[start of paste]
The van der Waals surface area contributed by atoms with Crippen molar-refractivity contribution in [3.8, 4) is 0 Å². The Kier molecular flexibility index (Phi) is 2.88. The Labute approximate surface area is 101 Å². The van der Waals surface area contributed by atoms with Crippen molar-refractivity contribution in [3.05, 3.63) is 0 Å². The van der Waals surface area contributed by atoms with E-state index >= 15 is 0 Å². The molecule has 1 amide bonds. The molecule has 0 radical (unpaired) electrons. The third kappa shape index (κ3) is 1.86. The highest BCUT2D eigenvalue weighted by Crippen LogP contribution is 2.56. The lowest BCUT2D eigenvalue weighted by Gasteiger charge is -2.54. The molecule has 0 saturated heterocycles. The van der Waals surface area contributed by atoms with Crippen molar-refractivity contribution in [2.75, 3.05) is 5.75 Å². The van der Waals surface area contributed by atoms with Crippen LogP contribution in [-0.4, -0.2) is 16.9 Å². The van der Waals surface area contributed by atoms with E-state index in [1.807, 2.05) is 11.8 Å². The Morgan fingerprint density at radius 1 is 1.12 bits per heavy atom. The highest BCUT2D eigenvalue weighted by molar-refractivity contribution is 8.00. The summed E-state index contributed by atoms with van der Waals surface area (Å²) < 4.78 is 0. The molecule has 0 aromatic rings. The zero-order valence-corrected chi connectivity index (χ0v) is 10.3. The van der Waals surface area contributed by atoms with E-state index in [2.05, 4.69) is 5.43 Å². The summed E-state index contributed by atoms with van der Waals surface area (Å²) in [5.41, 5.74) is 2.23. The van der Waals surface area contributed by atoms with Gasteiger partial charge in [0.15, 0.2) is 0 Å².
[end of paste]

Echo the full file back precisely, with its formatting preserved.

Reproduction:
The van der Waals surface area contributed by atoms with Crippen molar-refractivity contribution in [3.8, 4) is 0 Å². The Kier molecular flexibility index (Phi) is 2.88. The Labute approximate surface area is 101 Å². The van der Waals surface area contributed by atoms with Crippen molar-refractivity contribution in [3.05, 3.63) is 0 Å². The van der Waals surface area contributed by atoms with E-state index >= 15 is 0 Å². The molecule has 1 amide bonds. The molecule has 0 radical (unpaired) electrons. The third kappa shape index (κ3) is 1.86. The highest BCUT2D eigenvalue weighted by Crippen LogP contribution is 2.56. The lowest BCUT2D eigenvalue weighted by Gasteiger charge is -2.54. The molecule has 0 saturated heterocycles. The van der Waals surface area contributed by atoms with Crippen molar-refractivity contribution in [2.75, 3.05) is 5.75 Å². The van der Waals surface area contributed by atoms with Crippen LogP contribution in [-0.4, -0.2) is 16.9 Å². The van der Waals surface area contributed by atoms with E-state index in [1.807, 2.05) is 11.8 Å². The Morgan fingerprint density at radius 1 is 1.12 bits per heavy atom. The highest BCUT2D eigenvalue weighted by molar-refractivity contribution is 8.00. The summed E-state index contributed by atoms with van der Waals surface area (Å²) < 4.78 is 0. The molecule has 0 aromatic rings. The zero-order valence-corrected chi connectivity index (χ0v) is 10.3. The van der Waals surface area contributed by atoms with E-state index in [2.05, 4.69) is 5.43 Å². The summed E-state index contributed by atoms with van der Waals surface area (Å²) in [5.41, 5.74) is 2.23. The van der Waals surface area contributed by atoms with Gasteiger partial charge in [0.15, 0.2) is 0 Å².